Hall family’s crumbling empire weighs on towns

Hall family’s crumbling empire weighs on towns

by -
41
The Island theater, one of three theaters the Hall family owns in the towns of Oak Bluffs and Vineyard Haven. — File Photo by Steve Myrick

Standing in the dimly lit projection room on the second floor of the Capawock Theatre in Vineyard Haven, Benjamin “Buzzy” Hall picked up the shell of an old film reel and grinned.

An old 35 millimeter projection reel at the Capawock Theater.
An old 35 millimeter projection reel at the Capawock Theater.

“I’m the only guy on the Island that can play 35 millimeter,” he said.

At 78, Mr. Hall, often referred to as Buzzy, is an avid opera fan, a talented singer, and a music lover with a penchant for collecting and restoring vintage gramophones.

Descendants of a well-known banker and businessman, Mr. Hall and his family have a long-standing history in the real estate business on Martha’s Vineyard. Varying in size and scale, the family, including Buzzy, his two sisters, and his sons Brian and Benjamin, own upwards of $40 million of real estate, including 113 residential, commercial, and retail properties and undeveloped land across the Island.

Many properties are leased to tenants who own their own successful  businesses, Mr. Hall said. Others, such as the Capawock Theatre and the “yellow house” in Edgartown, remain vacant and left to depreciate.

“All of the properties are linked together,” Mr. Hall said. “Financially, we have to figure out what we’re going to do. We’re what you call property poor. You should see our real estate tax bill. It would buy a couple projectors at $50,000 a piece. Probably even more than that.”

Mr. Hall said he would like to find a solution for the crumbling theatres.

“I don’t know, it’s hand to mouth,” Mr. Hall said. “I’m trying to work out some financing. You know, we’re not nonprofit. People don’t come down the pike and hand us $100,000 to buy a projector or buy seats. But I would like to keep it open,” he said of the Capawock.

The Times spoke with Mr. Hall about the family’s real estate holdings, what they plan to do about the vacant theaters, and what he says to the critics.

Edgartown

According to assessors records, the Halls own $32,427,100 in commercial and residential property in Edgartown, including the brick Port Hunter building assessed at $1,693,500, the building at 47 Main Street assessed at $2,072,000 and 53 Main Street at $2,087,700.

Built in 1850, the "yellow house" in Edgartown is assessed at just over $2 million.
Built in 1850, the “yellow house” in Edgartown is assessed at just over $2 million.

Perhaps the most notorious property owned by the Hall family is the long vacant “yellow house” on the corner Main street Summer street. Built in 1850, the yellow house is assessed at $2,037,700.

“My wife passed away not too many years ago, and we’re trying to settle her estate, which is critical,” Mr. Hall said. “And we’re selling properties in order to raise the funds to be able to pour into other properties, like the ‘yellow house.'”

The Hall family has been at odds with the town over the state of the decaying house, recently culminating in the Edgartown Community Preservation Committee (CPC) decision to allocate $1.4 million toward the acquisition of the house, a vote that was shortly rescinded. The property, which town officials would like to see improved, and an overgrown linden tree on the property’s Main Street frontage that the family would like to cut down, have been at the heart of an ongoing tussle between town officials and the Hall family since 2003.

“It’s ridiculous what they’ve been doing with this stupid tree,” Mr. Hall said. “Town counsel has no motivation to keep the board of selectmen out of trouble when there’s a fight.”

Mr. Hall said that his son, Benjamin Hall Jr., has been working with Edgartown architect Patrick Ahearn on plans to rebuild the yellow house on its existing location.

Selectman Margaret Serpa said on Monday that while she personally hasn’t heard from the Halls, she would like to see some action taken. “At this point we haven’t had any contact with them,” she said. “That would be a start.”

Oak Bluffs

“There’s been a lot of questions about our presence in Oak Bluffs,” Mr. Hall said. “There’s two big properties that could probably bring in a lot of capital that we can put into other properties we have. Or if somebody came to us and had a business plan for a particular property and they wanted to lease it for 30 years, that’s a viable process.”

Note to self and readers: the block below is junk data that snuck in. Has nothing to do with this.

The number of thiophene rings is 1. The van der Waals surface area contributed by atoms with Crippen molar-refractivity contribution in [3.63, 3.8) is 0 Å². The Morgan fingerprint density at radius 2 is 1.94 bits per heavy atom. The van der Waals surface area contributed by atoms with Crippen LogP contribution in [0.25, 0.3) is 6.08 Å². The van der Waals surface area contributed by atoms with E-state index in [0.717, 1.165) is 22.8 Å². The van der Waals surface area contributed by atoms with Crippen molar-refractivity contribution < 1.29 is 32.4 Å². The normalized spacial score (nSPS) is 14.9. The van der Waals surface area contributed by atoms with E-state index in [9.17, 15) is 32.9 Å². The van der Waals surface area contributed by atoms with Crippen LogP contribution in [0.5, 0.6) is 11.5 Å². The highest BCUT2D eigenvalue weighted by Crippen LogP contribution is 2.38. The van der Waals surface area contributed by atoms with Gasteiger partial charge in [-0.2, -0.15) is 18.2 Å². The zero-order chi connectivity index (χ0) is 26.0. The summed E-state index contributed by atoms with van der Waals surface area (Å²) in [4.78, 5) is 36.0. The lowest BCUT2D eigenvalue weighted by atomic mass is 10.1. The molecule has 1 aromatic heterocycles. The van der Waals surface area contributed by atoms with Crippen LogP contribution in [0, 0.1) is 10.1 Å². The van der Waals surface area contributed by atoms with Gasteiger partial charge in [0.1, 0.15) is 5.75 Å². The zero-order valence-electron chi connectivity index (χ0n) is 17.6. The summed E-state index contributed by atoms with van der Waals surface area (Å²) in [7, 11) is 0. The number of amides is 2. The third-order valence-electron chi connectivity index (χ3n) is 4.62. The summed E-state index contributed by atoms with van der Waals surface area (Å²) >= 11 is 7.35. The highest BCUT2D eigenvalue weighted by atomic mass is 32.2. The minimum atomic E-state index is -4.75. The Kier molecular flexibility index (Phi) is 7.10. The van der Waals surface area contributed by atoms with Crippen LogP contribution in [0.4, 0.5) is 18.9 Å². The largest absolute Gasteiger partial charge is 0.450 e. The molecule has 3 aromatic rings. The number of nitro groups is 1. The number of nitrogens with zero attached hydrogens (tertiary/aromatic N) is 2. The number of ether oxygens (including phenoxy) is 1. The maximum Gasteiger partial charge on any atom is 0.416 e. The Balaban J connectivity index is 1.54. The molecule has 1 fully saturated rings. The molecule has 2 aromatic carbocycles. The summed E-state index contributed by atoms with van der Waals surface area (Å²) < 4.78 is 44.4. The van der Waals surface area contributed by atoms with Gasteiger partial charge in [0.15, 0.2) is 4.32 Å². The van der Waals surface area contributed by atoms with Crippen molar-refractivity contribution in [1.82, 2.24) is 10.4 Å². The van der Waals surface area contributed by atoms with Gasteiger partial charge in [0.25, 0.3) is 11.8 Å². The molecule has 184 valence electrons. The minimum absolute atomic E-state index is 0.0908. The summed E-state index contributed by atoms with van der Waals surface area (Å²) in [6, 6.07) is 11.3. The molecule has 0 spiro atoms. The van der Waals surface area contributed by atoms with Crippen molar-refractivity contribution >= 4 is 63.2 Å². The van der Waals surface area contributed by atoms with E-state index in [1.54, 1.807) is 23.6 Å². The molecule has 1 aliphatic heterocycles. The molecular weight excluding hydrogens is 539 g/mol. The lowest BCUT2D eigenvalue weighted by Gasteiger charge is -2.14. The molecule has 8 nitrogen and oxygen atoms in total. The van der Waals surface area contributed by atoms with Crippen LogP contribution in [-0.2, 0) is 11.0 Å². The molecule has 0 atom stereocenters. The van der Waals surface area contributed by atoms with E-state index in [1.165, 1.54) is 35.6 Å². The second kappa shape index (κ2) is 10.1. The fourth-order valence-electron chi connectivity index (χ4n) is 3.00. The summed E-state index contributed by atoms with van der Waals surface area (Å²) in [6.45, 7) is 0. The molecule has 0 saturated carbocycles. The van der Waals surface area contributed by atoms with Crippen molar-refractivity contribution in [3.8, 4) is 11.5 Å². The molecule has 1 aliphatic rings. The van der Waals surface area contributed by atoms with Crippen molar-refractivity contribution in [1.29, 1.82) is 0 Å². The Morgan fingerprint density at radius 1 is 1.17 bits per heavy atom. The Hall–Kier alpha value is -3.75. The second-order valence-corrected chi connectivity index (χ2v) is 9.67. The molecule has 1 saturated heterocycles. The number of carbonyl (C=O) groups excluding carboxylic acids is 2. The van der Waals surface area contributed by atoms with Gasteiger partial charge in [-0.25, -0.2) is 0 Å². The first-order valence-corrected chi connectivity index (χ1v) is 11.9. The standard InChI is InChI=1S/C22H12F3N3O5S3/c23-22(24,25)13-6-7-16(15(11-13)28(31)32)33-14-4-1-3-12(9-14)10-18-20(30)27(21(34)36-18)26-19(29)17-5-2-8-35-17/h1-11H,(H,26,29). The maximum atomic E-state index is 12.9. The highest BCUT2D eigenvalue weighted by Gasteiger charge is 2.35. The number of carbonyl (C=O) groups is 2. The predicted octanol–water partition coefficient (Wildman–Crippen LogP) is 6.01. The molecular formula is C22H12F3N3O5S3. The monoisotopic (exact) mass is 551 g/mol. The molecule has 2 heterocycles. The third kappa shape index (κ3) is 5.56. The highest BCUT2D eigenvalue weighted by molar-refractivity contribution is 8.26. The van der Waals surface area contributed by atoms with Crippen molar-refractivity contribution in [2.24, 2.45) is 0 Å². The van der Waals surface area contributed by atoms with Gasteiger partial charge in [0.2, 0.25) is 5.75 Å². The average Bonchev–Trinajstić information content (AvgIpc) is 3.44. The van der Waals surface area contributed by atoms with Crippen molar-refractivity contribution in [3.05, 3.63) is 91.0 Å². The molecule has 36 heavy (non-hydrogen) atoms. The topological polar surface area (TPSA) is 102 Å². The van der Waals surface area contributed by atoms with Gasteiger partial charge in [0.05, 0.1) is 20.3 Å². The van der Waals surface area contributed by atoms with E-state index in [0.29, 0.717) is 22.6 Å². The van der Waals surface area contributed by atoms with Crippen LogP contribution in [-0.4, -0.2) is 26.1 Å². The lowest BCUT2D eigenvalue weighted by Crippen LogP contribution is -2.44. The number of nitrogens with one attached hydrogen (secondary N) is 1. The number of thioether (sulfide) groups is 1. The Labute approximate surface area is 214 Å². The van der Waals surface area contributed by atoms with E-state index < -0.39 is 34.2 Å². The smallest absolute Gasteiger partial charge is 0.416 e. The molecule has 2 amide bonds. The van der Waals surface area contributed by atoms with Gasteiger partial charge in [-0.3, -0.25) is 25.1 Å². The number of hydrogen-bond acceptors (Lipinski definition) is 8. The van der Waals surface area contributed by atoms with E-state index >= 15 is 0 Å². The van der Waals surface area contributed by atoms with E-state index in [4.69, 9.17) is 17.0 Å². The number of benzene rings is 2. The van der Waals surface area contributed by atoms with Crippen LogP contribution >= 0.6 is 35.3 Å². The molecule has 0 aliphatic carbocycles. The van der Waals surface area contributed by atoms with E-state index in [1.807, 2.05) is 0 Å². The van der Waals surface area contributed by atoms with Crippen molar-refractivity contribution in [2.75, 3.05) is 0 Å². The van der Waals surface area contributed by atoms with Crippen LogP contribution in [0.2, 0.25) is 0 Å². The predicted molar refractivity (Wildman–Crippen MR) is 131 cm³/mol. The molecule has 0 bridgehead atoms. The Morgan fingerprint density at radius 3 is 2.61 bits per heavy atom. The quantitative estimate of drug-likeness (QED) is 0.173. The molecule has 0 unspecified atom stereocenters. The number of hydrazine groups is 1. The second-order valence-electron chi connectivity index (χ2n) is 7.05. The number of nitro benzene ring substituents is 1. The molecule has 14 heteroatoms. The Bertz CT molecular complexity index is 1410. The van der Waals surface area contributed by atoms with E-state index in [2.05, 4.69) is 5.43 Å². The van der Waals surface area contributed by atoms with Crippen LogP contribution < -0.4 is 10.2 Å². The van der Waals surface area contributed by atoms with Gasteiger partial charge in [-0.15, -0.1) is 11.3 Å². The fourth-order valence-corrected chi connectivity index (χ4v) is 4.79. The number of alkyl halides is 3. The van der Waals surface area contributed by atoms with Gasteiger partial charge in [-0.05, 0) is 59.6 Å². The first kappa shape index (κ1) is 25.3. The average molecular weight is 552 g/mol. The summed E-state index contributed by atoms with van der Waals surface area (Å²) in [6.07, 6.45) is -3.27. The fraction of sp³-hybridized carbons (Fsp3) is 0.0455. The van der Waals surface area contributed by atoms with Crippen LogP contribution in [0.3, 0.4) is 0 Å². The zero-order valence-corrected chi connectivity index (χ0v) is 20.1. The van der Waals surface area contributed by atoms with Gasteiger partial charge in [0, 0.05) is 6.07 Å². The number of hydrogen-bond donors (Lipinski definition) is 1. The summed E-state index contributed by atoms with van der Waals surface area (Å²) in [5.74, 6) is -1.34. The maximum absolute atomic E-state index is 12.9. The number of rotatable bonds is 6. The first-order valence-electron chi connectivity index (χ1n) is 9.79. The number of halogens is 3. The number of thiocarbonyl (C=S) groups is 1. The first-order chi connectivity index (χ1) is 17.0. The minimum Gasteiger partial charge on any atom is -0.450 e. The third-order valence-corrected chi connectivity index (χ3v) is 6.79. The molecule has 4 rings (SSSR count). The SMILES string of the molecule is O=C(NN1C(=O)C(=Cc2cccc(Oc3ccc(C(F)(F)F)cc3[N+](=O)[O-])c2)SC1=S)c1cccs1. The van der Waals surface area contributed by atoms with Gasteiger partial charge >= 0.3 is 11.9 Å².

The Strand, in the brilliance of its glory days, in 2004.
The Strand, in the brilliance of its glory days, in 2004.

The properties Mr. Hall is referring to are the Island Theatre, assessed at  $793,700, and the Strand Theater, assessed at $974,600.

According to a 20-page consultants’ report delivered to Oak Bluffs town officials on January 28 regarding the revitalization of Circuit Avenue and downtown,  a group of consultants concluded that the town can be made more “inviting” to visitors, more conducive to business success, and more accommodating to residents through the revitalization of certain business properties.

The report went on to depict both the Island and the Strand theaters as “eyesores that deter foot traffic” that set a decidedly down at the heels air to the entrance of the town. To address this, the report suggested the creation of a redevelopment entity “with adequate financial resources to quickly act to ensure vacant structures do not become a drain on nearby merchants,” and perhaps the addition of a blight ordinance that would penalize owners of buildings left to deteriorate.

When asked in January about the town’s response to The Downtown Inventory Survey, selectman chairman Walter Vail said he hoped to have a minimum maintenance bylaw on the warrant for the April town meeting. “The planning board has to get out there and get some meetings going,” he said at the time.

In an email response to The Times Wednesday, Mr. Vail said the beautification article he had adverted to in January will not be on the town meeting warrant in April because it is “not ready yet.”

In total,the Halls own three commercial properties in Oak bluffs totaling $1,899,390.

What will the family do about the theaters? Mr. Hall said he is more interested in maintaining them to pass them down to future generations.

“The way I look at it is it’s a legacy,” he said. “That’s what we’re looking at. I’ve got four grandchildren, they’re going to have families eventually. It’s a legacy, so our concern is hanging on to the properties and putting them into a viable condition, because these are all old rundown properties.”

Buzzy said he has hopes that the Strand will reopen one day in the near future. The Island Theater is a different story.

“The Island Theater, because it was a theater it kept running as a theatre, but now it’s beyond repair,” Mr. Hall said.

Tisbury/West Tisbury

The Halls own $1, 646,700 in condos, commercial and retail property in Tisbury and three properties in West Tisbury totaling $1,893,900.

The Capawock on Main Street, Vineyard Haven.
The Capawock on Main Street, Vineyard Haven.

Among the most notable of those in Tisbury are a series of units which are rented as retail space on Main Street, along with the Capawock Theatre.